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   Re: [xml-dev] Managing Innovation

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Dare Obasanjo wrote:

>>Really?  Which part?  The assertion that Unix is basically 
>>simpler than the alternatives, or the assertion that it 
>>achieves a good level of security?  
> The latter. Better people than me can tell you why this common
> misconception is false[0,1].

I don't buy it.  For that part of my professional career between the 
time that networking became ubiquitous and sometime in the last 24 
months, it was the case that a competently-managed Unix-family system 
was hard enough to break into that it usually wasn't cost-effective to 
try.  Simultaneously, a competently-managed proprietary OS, including 
but not limited to Windows, was signficantly enough easier that it was 
frequently worthwhile.  That is the only metric that matters.

Also, as (I think) Dare acknowledges, the proportion of Unix-family 
systems that was competently managed was higher than that for 
proprietary OSes.

What's changed is that recently, a competently-managed Windows box has 
become quite challenging to break into.

I still claim that the cost of competently managing a Windows box [I 
frankly have no idea how the sysadmin community keeps up with the 
constant torrent of patches, it's a major pain in the ass on the handful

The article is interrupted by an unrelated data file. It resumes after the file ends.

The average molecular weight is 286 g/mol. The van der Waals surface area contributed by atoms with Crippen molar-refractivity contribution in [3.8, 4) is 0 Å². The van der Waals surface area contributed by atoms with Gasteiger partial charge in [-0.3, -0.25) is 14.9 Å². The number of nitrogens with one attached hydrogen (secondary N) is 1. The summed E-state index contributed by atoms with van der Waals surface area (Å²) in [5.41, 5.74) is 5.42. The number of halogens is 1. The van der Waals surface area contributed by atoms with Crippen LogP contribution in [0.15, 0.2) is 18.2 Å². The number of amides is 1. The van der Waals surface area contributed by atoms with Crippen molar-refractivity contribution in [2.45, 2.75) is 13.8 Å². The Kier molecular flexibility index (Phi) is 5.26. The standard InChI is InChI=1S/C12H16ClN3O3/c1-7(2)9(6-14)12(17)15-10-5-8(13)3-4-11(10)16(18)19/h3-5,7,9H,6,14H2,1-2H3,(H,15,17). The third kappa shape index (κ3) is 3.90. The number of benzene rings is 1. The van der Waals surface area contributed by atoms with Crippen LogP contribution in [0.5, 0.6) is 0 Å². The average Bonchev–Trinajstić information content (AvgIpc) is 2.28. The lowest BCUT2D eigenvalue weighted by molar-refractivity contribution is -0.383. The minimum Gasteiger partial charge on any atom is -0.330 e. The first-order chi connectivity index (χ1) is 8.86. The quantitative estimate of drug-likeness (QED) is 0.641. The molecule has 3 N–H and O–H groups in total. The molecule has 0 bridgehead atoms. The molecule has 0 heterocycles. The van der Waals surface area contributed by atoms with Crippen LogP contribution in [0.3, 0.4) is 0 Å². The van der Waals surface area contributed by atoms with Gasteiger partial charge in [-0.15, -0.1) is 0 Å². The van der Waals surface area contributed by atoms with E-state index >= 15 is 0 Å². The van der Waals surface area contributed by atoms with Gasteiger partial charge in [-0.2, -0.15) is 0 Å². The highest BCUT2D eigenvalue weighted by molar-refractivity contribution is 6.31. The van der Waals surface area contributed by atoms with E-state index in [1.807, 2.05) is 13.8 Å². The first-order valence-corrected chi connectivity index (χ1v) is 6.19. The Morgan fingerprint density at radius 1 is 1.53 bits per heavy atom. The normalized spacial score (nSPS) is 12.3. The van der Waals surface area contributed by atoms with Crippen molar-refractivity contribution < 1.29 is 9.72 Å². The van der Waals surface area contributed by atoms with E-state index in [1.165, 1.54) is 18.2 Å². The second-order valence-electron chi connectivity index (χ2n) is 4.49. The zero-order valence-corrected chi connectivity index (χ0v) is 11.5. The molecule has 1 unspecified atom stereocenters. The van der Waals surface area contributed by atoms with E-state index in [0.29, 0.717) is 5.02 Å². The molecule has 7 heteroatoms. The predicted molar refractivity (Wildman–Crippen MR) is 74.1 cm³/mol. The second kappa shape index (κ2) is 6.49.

of Windows boxes around my house] is substantially higher than that for 
a Unix-family box, and that one strong reason for that is the simplicity 
of the underlying OS architecture.

To be fair, another reason is that Unix boxes served as time-sharing 
systems for a decade or two before the dawn of ubiquitous networking, 
and their designers were thus forced to think about protecting one user 
from another.

> The main thing the Unix family of operating
> systems  have going for them with regards to security is the higher
> degree of sophistication of their users and their lack of mainstream
> adoption

"Lack of mainstream adoption"?!?!?  On which planet?  Is this a wry, 
ironic performance-art parody of a clueless Microsoft marketing droid? 
Spare us.

Cheers, Tim Bray (http://www.tbray.org/ongoing/)


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